Little Bighorn Battlefield National Monument

In the spring and summer of 1876 the United States Government launched a military campaign upon a portion of the Sioux and Cheyenne Indians, who refused to live within the boundaries of the Great Sioux Reservation. They chose to continue their traditional nomadic way of life. The campaign was initiated when a Government ultimatum to return to the Great Sioux Reservation, in South Dakota, by January 31st, 1876 was ignored.

Gen. Philip Sheridan responded by ordering three military expeditions to approach the gathering Indians from the East, West and South. The Army anticipated the off reservation Sioux and Cheyenne would be found in Eastern or South Central Montana Territory.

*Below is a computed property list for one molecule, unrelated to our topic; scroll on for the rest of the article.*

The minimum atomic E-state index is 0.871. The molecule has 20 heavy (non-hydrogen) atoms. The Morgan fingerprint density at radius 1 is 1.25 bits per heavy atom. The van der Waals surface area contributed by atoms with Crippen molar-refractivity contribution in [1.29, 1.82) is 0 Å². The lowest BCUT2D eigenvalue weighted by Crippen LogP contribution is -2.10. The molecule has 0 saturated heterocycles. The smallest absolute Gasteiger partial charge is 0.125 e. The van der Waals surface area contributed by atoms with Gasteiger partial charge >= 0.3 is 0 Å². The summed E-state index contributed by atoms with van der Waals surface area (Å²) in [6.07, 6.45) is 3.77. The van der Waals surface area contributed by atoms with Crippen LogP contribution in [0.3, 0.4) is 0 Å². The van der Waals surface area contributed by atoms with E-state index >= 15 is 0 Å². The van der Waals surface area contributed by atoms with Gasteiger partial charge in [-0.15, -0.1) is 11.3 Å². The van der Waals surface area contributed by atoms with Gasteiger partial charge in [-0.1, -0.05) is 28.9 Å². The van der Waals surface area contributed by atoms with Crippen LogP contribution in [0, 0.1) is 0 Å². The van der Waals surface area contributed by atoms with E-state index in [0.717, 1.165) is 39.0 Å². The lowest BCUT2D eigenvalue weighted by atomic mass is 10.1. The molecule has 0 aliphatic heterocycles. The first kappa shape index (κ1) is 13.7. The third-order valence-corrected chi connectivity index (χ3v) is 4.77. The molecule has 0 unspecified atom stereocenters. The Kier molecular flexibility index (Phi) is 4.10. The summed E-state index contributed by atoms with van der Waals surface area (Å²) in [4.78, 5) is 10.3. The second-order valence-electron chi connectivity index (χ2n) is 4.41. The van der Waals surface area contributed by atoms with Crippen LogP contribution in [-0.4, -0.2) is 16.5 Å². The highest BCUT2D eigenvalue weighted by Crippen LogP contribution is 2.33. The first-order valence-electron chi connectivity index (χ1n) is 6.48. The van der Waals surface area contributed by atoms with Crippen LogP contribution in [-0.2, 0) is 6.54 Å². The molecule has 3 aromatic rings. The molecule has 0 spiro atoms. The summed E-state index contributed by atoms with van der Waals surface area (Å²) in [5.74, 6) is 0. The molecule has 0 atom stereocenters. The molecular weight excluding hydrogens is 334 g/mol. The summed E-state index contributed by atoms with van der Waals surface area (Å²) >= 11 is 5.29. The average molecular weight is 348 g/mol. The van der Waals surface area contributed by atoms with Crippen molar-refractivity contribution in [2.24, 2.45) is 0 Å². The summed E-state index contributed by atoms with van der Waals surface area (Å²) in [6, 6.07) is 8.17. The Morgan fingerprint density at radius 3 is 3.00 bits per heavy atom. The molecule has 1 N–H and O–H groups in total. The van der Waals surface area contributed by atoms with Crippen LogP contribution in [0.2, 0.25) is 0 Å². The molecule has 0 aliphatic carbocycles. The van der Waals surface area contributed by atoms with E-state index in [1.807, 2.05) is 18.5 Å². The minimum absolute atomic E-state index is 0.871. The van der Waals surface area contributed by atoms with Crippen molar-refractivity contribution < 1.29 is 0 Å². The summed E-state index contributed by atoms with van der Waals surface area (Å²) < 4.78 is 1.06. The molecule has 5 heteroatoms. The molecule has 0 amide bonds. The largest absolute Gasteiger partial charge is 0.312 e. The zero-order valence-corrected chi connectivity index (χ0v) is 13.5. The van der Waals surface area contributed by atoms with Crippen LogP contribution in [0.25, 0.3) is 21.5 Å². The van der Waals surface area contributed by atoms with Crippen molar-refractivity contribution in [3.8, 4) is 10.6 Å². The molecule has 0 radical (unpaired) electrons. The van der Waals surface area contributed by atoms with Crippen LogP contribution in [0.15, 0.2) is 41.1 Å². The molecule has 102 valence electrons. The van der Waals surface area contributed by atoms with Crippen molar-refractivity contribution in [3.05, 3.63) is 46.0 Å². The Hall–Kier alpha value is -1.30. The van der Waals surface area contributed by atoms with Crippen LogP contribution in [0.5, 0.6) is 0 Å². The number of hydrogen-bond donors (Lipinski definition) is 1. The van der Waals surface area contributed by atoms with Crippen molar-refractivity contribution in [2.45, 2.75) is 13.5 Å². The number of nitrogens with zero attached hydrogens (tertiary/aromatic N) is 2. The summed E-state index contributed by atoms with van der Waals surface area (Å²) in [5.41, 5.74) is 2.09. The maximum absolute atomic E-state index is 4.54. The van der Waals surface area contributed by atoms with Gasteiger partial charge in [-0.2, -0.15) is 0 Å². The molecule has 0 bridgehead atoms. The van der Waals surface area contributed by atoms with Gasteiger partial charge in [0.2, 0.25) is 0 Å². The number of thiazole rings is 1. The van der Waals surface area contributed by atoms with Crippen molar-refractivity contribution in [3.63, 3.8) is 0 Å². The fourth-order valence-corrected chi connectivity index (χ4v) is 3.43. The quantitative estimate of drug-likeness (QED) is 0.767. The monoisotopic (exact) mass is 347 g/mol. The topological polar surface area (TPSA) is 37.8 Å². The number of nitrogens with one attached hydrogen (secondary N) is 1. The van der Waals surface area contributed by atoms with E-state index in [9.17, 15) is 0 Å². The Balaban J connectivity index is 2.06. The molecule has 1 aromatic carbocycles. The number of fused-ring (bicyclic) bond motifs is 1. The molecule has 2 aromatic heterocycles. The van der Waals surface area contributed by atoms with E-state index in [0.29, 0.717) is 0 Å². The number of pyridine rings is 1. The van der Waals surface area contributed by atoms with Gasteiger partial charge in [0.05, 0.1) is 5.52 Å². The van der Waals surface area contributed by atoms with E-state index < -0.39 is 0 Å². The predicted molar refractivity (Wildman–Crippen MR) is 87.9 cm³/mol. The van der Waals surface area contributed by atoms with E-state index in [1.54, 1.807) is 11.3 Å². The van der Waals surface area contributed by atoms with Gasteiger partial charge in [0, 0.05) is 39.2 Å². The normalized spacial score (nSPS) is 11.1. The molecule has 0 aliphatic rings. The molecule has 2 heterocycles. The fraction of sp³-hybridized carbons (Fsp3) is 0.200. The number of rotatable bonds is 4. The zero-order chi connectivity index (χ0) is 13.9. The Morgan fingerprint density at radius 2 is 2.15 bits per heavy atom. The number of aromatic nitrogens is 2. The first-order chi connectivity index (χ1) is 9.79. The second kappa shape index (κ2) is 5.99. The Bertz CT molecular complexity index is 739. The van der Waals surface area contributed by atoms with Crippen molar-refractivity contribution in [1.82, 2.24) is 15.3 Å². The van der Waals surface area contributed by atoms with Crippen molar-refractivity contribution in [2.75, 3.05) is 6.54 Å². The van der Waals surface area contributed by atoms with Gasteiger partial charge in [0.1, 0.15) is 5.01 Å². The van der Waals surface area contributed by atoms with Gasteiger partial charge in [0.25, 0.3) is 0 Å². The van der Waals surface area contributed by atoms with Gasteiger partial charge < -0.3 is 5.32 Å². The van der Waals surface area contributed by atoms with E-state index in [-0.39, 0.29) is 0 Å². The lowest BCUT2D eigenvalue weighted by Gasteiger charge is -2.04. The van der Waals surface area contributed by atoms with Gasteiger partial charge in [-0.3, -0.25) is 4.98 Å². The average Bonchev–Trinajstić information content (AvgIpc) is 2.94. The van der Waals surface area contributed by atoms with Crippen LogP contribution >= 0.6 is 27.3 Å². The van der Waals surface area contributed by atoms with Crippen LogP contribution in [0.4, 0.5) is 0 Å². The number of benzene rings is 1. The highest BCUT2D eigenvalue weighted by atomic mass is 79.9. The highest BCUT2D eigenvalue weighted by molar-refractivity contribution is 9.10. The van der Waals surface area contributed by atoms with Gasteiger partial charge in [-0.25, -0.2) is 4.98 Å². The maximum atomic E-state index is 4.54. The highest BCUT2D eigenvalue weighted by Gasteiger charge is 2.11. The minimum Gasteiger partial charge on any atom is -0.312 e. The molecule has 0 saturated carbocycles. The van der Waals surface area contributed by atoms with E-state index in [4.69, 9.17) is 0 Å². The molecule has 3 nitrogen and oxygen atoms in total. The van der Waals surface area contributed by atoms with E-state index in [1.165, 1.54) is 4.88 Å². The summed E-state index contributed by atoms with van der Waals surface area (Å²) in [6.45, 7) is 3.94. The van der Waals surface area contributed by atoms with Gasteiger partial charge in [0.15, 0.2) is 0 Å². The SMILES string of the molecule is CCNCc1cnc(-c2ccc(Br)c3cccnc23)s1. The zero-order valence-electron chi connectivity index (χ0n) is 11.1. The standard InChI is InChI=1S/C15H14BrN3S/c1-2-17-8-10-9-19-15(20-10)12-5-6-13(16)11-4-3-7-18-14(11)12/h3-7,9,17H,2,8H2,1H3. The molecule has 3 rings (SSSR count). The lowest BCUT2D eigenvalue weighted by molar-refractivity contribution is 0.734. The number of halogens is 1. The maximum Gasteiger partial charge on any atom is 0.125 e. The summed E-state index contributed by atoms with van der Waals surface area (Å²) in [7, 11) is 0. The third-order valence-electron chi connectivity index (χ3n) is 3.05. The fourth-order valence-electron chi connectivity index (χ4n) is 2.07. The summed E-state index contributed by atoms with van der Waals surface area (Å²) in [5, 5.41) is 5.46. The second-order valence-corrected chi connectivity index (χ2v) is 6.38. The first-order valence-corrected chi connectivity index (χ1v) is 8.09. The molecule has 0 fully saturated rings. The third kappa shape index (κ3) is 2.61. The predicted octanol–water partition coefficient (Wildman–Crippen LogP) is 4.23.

As the military threat to these nomadic Sioux and Cheyenne developed, they began to gather for protection. Sitting Bull became the spiritual and political headman for the gathering village and remained so while it was together. A few weeks before the Battle, Sitting Bull conducted a Sun Dance during which he experienced a vision of a great victory over soldiers.

Lt. Colonel George Armstrong Custer and 647 men of the 7th Cavalry, part of the eastern column, were ordered by General Terry, south along Rosebud Creek. Ahead of the main column, Custer's 6 Crow and 39 Arikara Indian Scouts found the massive village. In the Valley of the Little Bighorn River, the Seventh Cavalry and their Indian allies attacked the village of 6,000 to 7,000 people, on June 25th,1876. After the battle was over, 263 7th Cavalrymen lay dead, including George Custer. 350 7th Cavalrymen survived.

An accurate count of the Sioux and Cheyenne dead was not possible, but at least 60 are known to have died. The Great Sioux War was an inevitable conflict similar to other 17th, 18th, and 19th century conflicts between indians and non-indians. All of the participants saw themselves as perhaps patriots-fighting for their country, land, or way of life.

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